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Why should you read "A Midsummer Night's Dream?" - Iseult Gillespie


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By the light of the moon, a group sneaks into the woods, where they take mind-altering substances, switch it up romantically and brush up against creatures from another dimension. “A Midsummer Night’s Dream” sees Shakespeare play with the boundary between illusion and reality - and dramatize the possibility that life is but a dream. Iseult Gillespie shares what makes this play a timeless classic.

Additional Resources for you to Explore

A Midsummers Night’s Dream uses an abundance of magical imagery, quirky characters and entrancing language to entertain the audience with a story that is simultaneously a romance and a fairy story, set primarily over the course of one night in the woods. The whole text is available as a Folger Digital edition here.

The seemingly chaotic plot draws heavily on carnival, mischief and magic - but it also draws us into a world that reveals common concerns about finding human connection, fun and inspiration, as this article argues.

As with all of Shakespeare’s plays, A Midsummer’s Night’s Dream has roots in different sources, mythical motifs, and other stories. This page offers a fascinating overview of Shakespeare’s inspirations for his most topsy-turvy play.

In turn, the play has sparked many more creations - see this article for details on the visual art Shakespeare’s magical fairies and spell-binding language inspired.

Although Shakespeare’s language can be tricky to get to grips with when you’re reading or watching his work. Jame’s Baldwin’s essay “Why I Stopped Hating Shakespeare” offers a brilliant argument for why Shakespeare’s language still resonates.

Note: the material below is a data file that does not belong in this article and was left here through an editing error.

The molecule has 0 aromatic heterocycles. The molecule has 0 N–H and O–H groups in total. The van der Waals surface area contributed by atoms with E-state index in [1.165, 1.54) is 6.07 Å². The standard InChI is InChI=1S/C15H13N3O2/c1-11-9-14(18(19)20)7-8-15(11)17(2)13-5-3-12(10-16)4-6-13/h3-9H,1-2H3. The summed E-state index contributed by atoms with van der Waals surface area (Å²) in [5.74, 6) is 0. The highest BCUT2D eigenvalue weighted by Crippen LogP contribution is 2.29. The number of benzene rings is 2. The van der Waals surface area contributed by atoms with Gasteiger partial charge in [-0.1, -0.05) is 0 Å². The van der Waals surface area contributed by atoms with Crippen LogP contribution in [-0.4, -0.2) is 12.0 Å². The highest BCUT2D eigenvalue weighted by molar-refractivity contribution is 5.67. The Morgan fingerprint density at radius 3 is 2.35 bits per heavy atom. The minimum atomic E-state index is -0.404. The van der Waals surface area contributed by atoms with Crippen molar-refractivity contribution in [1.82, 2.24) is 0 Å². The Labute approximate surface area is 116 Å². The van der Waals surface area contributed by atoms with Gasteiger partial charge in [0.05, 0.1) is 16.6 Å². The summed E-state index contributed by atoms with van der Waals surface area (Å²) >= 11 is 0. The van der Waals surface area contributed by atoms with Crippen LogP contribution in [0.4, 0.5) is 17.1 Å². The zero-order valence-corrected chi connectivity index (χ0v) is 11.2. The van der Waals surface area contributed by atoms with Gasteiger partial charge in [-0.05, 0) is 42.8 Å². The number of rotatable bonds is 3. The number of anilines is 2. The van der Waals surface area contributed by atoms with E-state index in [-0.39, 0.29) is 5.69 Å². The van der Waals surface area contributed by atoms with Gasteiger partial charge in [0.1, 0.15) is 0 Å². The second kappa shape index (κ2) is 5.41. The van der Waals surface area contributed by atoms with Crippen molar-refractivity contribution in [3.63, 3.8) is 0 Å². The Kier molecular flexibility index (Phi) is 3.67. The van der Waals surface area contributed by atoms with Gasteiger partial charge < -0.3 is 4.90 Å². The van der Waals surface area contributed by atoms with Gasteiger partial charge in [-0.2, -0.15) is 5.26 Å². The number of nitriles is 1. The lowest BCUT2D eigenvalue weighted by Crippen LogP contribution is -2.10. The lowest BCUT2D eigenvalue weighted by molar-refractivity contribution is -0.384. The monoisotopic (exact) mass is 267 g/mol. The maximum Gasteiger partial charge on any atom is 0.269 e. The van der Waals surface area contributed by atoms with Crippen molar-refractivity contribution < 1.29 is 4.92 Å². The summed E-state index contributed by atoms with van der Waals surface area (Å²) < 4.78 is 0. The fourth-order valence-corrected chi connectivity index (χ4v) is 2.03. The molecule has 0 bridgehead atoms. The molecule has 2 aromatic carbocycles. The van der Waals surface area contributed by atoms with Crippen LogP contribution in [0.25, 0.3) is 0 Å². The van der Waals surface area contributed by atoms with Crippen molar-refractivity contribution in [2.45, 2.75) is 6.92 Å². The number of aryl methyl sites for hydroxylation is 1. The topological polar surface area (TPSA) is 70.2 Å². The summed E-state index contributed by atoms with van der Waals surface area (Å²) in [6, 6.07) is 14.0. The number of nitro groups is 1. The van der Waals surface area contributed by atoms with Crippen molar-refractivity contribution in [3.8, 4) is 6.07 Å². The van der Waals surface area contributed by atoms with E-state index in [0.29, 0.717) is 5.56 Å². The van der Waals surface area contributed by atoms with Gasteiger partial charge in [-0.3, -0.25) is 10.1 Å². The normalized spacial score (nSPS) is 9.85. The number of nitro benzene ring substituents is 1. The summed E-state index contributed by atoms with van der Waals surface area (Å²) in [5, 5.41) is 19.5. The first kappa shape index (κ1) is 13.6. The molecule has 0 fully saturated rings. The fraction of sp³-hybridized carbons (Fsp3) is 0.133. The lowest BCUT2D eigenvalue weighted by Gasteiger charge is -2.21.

A Midsummer’s Night’s Dream has been discussed and reimagined countless times since it first appeared. Read about its extensive staging history in this piece by the Royal Shakespeare Company.

As this article details, the story remains up for all types of interpretation; and has taken as many surprising forms as its characters. Visit this page to discover more about a particularly experimental recent staging, which reveals the radical nature of the story.

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TED-Ed Animations feature the words and ideas of educators brought to life by professional animators. Are you an educator or animator interested in creating a TED-Ed Animation? Nominate yourself here »

Meet The Creators

  • Educator Iseult Gillespie
  • Narrator Bethany Cutmore-Scott
  • Animator Sasha Dudka, Denis Bousygin, Alex Bohdan, Anna Dolzhenko
  • Illustrator Sasha Dudka
  • Sound Designer Stephen LaRosa
  • Content Producer Gerta Xhelo
  • Editorial Producer Alex Rosenthal
  • Associate Producer Bethany Cutmore-Scott
  • Fact-Checker Francisco Diez

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